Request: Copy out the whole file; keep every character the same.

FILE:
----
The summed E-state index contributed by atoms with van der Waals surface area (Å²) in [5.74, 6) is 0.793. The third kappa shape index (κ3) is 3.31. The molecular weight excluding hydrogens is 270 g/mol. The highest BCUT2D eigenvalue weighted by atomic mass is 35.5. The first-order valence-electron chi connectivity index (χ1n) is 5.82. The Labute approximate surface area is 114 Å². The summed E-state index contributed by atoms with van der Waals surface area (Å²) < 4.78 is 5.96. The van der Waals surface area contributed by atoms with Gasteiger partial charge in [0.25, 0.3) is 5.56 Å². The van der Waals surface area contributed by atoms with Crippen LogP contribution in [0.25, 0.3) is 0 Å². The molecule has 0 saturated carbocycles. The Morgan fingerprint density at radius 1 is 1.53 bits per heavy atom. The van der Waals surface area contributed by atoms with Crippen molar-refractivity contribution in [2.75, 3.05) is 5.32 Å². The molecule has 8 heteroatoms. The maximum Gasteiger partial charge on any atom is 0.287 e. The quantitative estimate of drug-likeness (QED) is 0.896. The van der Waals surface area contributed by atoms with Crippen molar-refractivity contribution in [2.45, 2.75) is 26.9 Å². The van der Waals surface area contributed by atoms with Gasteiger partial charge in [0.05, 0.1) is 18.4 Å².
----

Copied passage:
The summed E-state index contributed by atoms with van der Waals surface area (Å²) in [5.74, 6) is 0.793. The third kappa shape index (κ3) is 3.31. The molecular weight excluding hydrogens is 270 g/mol. The highest BCUT2D eigenvalue weighted by atomic mass is 35.5. The first-order valence-electron chi connectivity index (χ1n) is 5.82. The Labute approximate surface area is 114 Å². The summed E-state index contributed by atoms with van der Waals surface area (Å²) < 4.78 is 5.96. The van der Waals surface area contributed by atoms with Gasteiger partial charge in [0.25, 0.3) is 5.56 Å². The van der Waals surface area contributed by atoms with Crippen LogP contribution in [0.25, 0.3) is 0 Å². The molecule has 0 saturated carbocycles. The Morgan fingerprint density at radius 1 is 1.53 bits per heavy atom. The van der Waals surface area contributed by atoms with Crippen molar-refractivity contribution in [2.75, 3.05) is 5.32 Å². The molecule has 8 heteroatoms. The maximum Gasteiger partial charge on any atom is 0.287 e. The quantitative estimate of drug-likeness (QED) is 0.896. The van der Waals surface area contributed by atoms with Crippen molar-refractivity contribution in [2.45, 2.75) is 26.9 Å². The van der Waals surface area contributed by atoms with Gasteiger partial charge in [0.05, 0.1) is 18.4 Å².